The Venezuelan economy will only triple in size, but Peru’s economy will grow eightfold. Per capita income will double-and-a-bit in Nigeria; in Ethiopia it will grow sixfold. Bangladesh powers past Pakistan, with a per capita income in 2050 that’s half again as big as Pakistan’s. (It’s only two-thirds of Pakistan’s at the moment.) And so on and so forth: local phenomena mostly of interest to local people.
But what’s happening at the top of the list is of interest to everybody. That’s where the great powers all live, with the BRICs nipping at their heels. Or rather, some of the BRICs are nipping at their heels, and some are not. That’s the big news.
We owe the concept of the BRICs to Jim O’Neill, who came up with it almost fifteen years ago when he was head of economics at Goldman Sachs. He was the first to realise that some big, poor countries were growing so fast economically that they would overtake the established great powers in a matter of decades.
The really impressive performers were Brazil, Russia, India and China, so he just called them the BRICs – and pointed out that at current growth rates the Chinese economy would be bigger than that of the United States by the 2040s. We’re quite familiar with that kind of prediction today, but at the time it was shocking (especially to Americans), and the term BRIC has become firmly entrenched in the language. Just in time for HSBC to spoil it.
By now the BRICs are formally the BRICS (with a capital S added for South Africa), . But the South African economy is only in the group out of courtesy, because you couldn’t leave Africa out altogether. It’s much smaller than any of the others and growing very slowly, so you can safely leave it out of the calculations altogether.
China is performing roughly as expected, and by 2050 its economy will be around 10 percent bigger than that of the United States. (Per capita income, of course, is a different matter, and even then China’s will be only a third of America’s.) India will come next, but with an economy only one-third as big as China or the United States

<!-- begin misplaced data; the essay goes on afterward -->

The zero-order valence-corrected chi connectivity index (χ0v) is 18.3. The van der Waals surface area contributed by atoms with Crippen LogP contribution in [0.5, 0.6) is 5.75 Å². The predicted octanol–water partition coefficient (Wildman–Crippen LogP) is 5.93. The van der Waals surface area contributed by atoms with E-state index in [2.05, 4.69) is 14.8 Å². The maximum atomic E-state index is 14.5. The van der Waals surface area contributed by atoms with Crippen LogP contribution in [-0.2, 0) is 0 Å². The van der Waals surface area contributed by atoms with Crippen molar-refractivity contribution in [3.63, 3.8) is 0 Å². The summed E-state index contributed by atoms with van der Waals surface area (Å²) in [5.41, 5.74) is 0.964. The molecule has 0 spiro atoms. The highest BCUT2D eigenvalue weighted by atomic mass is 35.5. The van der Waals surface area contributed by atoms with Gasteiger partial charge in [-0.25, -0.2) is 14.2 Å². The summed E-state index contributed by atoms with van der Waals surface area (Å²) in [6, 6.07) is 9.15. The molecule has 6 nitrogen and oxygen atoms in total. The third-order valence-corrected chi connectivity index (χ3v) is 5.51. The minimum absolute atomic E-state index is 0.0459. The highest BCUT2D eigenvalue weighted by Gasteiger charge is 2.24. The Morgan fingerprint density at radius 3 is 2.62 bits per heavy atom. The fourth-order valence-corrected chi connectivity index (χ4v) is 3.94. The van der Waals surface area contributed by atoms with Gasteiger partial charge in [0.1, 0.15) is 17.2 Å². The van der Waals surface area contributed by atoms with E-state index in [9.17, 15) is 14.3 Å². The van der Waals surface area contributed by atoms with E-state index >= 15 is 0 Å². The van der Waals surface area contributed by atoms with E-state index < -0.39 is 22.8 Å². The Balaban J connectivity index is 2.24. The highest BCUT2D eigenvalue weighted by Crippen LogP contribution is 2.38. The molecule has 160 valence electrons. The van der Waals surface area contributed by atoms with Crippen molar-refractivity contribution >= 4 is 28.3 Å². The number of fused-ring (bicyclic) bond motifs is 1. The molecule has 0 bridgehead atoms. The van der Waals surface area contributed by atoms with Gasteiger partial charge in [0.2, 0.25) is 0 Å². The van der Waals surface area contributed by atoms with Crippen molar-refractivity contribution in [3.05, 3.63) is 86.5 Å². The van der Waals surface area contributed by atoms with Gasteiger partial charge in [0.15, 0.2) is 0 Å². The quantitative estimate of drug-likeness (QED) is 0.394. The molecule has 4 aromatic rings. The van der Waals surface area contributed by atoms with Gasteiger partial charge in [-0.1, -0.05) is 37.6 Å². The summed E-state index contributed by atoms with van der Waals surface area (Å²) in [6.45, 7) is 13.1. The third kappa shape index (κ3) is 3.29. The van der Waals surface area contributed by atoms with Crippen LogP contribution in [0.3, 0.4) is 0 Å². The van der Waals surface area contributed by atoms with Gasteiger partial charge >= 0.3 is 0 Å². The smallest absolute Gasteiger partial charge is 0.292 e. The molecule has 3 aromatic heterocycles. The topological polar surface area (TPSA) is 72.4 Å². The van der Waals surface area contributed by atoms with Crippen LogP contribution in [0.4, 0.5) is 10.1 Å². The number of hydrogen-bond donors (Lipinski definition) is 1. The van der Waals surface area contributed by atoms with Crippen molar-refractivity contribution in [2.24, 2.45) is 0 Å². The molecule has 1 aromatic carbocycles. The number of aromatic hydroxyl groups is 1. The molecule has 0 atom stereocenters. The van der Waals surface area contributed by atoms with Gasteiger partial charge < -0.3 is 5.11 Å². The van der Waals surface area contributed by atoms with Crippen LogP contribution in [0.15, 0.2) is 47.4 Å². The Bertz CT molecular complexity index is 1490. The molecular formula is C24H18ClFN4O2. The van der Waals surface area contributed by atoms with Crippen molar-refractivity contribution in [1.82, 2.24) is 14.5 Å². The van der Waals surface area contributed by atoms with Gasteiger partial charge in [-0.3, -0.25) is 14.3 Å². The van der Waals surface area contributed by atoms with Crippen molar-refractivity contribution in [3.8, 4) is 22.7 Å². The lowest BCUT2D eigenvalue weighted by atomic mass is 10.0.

But the other BRICs practically vanish from view. Brazil hasn’t even overtaken Britain by 2050, despite having three times as many people. And Russia’s performance is downright embarrassing: its economy barely doubles in the next 35 years, and it ends up smaller than Spain’s. So six of the top ten countries in the 2050 list are already there today, and the world isn’t going to look so dramatically different at all.
Now, predictions like this are open to all sorts of criticism. China’s growth rate has consistently been two or three percentage points higher than India’s for several decades. Project that to 2050, and China ends up far ahead of India. But China’s growth rate is falling, and India’s may even overtake it this year.
India will almost certainly grow faster in the long run, because it has a young, rapidly growing labour force and China does not. There’s enough time for that to change the pecking order radically by 2050.
The recent performance of the economy obviously affects the long-range forecast more than it should, so Russia drops down the list and Mexico goes soaring up. Five years ago it would have been the other way around, and yet there’s no reason to believe that the fundamental strengths of either economy have changed.
And then there are the “Black Swans”, events like the Sarajevo assassination that tumbled the world into the First World War and invalidated all existing assumptions about the economic future. Not to mention the disasters that you know are coming, like catastrophic climate change – but leave out of your calculations anyway, because you don’t know how to quantify them and don’t know when they will arrive even to the nearest decade.
All that said, some sketchy notion of what the future may bring is better than no idea whatever. And the basic idea behind the BRICs is still sound: the centre of gravity of the world economy is moving south and east.
To shorten to 725 words, omit paragraphs 3, 7 and 12. (“The Venezuelan…people”; “By now….altogether”, and “The recent…changed”)